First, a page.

My friendship with women has really evolved over the years.
When I was little, I was one of the guys. I did cartwheels and hijacked swings at the playground. As we grew older, they made me play soccer with them even though I absolutely suck at it (present tense because I still do). We played cards together and got into trouble together. We kept secrets and supported one other when things went south.
When we got to junior high, I was convinced that I really couldn’t relate with girls. Everything offended them. They were ‘too soft’. They were different. I had girlfriends though. Some who shared similar anti-female ideals as me, and others who could… tolerate me? when it was time to choose senior high schools, I was naturally inclined towards Achimota. One, it’s in Accra. Two, it’s mixed. And three… well, there was no three. Those were my reasons.
However, a few weeks to make the choices, I changed my mind. I wanted to go to a single sex school. A girls’ school. I wanted to be in an environment where I had no choice but to befriend girls. So I applied to the best girls’ school in the country, Wesley Girls’ High School. I didn’t even know about it. I found out only after asking a teacher for pointers but suddenly, it was all I wanted. Thankfully, I got in.
The first day on campus was… weird. I heard girls singing and drumming to songs that I usually would hear from boys. It was such a confusing experience. Wasn’t this the prestigious girls’ school everyone was talking about? Weren’t they going on and on about how they were all prim and proper? How are they so… normal?
During my stay in WGHS, I learnt a lot of things. Obviously. I learnt about boys. Shocking right? Who would’ve thought that a bunch of girls would be teaching me about boys? But they did! They taught me to look at boys as more than just friends, especially the ones I’d already befriended. They normalized confiding in one another about everything. Thoughts, fears, ideas, family issues, traumas… it was… new to me. Of course, there were a bunch of evil ones who could not bear to see a fellow sister thrive. But that’s on them. Women come in such a beautiful variety, it would be a shame to assume that we are all the same. I say we now because I am a proud member of the sisterhood.
Over the years, I’ve learned that it’s okay to be vulnerable. I am slowly losing the hard guy act and letting others in. Last year, I semi-openly cried in a public place, and I didn’t even care if people saw! Now, I tell people in my life I love them, not in Morse code or as a joke; people who are neither family nor romantic interests. I willingly buy and wear skirts (that aren’t part of my uniform), dresses and handbags because I feel pretty having them. I wear makeup sometimes (because why not?!) and openly gush over generic cute guys.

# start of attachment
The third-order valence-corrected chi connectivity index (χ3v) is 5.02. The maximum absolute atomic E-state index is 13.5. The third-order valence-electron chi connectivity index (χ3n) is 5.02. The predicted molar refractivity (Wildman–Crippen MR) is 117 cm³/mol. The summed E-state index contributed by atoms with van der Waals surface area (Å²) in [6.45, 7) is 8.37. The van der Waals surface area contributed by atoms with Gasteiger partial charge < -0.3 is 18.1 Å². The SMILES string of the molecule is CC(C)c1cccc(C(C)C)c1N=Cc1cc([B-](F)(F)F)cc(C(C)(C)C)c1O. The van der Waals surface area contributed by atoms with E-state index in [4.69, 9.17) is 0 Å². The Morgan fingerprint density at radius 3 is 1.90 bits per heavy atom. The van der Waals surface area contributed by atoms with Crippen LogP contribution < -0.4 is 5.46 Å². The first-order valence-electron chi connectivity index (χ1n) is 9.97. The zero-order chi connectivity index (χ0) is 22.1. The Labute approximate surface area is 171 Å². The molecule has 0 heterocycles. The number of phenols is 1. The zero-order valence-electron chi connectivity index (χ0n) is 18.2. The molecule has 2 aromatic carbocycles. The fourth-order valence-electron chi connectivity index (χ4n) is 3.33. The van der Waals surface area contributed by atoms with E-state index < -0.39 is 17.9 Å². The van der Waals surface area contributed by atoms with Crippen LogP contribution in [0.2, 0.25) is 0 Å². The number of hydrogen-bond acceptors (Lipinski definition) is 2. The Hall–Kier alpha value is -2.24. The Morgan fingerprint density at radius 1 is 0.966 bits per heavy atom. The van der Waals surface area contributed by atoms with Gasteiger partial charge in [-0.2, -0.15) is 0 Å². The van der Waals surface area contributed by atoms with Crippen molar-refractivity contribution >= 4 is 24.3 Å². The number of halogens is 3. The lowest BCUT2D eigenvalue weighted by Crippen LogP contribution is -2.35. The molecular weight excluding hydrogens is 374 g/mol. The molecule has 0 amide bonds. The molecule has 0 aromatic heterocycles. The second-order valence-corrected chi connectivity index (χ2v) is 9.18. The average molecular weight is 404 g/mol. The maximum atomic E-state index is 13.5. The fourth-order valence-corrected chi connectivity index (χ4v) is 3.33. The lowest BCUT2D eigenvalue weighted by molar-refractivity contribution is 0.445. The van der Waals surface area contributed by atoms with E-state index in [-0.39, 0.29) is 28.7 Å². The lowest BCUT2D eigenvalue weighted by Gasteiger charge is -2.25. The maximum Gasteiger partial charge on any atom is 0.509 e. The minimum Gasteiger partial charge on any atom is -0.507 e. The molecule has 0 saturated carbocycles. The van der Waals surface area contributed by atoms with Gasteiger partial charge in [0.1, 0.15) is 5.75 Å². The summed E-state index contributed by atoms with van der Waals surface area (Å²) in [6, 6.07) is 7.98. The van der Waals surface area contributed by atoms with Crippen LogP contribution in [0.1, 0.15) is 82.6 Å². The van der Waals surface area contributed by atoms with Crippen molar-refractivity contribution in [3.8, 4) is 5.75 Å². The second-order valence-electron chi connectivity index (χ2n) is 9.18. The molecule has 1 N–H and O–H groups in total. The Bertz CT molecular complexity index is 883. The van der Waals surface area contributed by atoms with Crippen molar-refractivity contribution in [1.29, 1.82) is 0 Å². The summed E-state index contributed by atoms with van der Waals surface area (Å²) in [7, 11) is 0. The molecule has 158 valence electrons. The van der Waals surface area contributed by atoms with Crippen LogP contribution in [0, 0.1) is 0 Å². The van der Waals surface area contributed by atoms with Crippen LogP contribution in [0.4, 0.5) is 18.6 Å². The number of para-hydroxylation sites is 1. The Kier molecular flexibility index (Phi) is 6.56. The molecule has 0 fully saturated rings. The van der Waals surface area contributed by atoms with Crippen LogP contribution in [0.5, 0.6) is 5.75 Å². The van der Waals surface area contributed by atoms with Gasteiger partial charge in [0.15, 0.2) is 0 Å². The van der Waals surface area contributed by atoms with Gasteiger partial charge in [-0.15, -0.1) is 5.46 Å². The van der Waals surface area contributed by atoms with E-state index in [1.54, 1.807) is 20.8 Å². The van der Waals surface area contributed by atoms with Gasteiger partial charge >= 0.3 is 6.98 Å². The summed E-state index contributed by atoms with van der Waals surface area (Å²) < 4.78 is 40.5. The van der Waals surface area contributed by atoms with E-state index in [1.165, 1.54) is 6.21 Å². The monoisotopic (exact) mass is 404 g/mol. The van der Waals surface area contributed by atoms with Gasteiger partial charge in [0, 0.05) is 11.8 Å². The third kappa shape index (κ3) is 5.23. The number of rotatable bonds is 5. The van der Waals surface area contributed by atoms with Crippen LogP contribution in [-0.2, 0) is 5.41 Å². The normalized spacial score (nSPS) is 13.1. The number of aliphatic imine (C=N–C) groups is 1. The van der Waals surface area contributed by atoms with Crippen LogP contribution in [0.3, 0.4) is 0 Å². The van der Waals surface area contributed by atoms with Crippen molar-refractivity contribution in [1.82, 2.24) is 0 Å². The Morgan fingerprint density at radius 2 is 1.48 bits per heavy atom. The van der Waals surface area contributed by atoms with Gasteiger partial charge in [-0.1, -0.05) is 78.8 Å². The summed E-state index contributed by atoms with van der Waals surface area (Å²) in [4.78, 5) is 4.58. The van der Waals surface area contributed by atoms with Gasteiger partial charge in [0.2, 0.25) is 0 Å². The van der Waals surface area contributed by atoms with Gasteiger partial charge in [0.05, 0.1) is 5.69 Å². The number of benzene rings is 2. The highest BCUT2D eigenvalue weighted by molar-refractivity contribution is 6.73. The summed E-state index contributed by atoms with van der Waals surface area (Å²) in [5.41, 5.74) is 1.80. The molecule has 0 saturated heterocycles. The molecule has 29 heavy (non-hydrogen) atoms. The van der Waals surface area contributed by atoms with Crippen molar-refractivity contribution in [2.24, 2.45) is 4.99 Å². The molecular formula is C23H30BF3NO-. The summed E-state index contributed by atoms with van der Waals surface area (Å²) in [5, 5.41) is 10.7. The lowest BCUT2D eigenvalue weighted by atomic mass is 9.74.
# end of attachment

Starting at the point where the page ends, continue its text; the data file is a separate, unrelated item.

In all these things, what I am most proud of is the fact that I have girlfriends. Not just girls who are my friends, but girls who mean more to me than the word friend can express. Girls who have my back through thick or thin. Girls who don’t always agree with me, but will fight for me if need be. Girls who believe in me even when I have no reason to believe in myself. They pray for me, encourage me and cheer me on. They more than tolerate me. They love me. And I love them. No cap.
A couple of years ago, if someone told me that I would be one of those girls who openly claimed to have girlfriends, I would have laughed and said I’m more of a ‘boys boys’ girl. I don’t do girlfriends and vulnerability. Yet, here I am, doing exactly that.
Last year, I bought an infinity ring which I almost never take off. First of all, I almost never wore rings. Second of all, an infinity jewellery is pretty common (cliché in fact). But there I was, buying such a thing with my hard-earned money. The old me would have shunned it and gone for something more different. Rare, even. Something you didn’t see often. A one-in-a-million kind of ring. But that is exactly why I got it. To remind myself that sometimes, it’s okay to do stuff that everyone is doing.
It’s okay to share similarities with others. It’s okay to be a girl. It’s okay to wear an infinity ring. It’s okay to like purple or chocolate or romantic comedies. It’s okay to want a guy who kisses you on the head and calls you beautiful as an adjective and a noun. It’s okay to want ‘basic’ things. It’s okay to share the same music taste as every other teenager in the country or to like the same hairstyle as everyone in your office. It’s okay to wear the same shirt as the girl in the bus or wear the same ring as the girl who serves drinks at the café. We don’t have to be different all the time.
Our individual differences may set us apart from the next person, and make us stand out, but it’s our similarities that unite us and allow us to connect on a deeper level. Be proud of the awesomeness of it all, darling. It’s wholesome.
Dr Nyameba 💜
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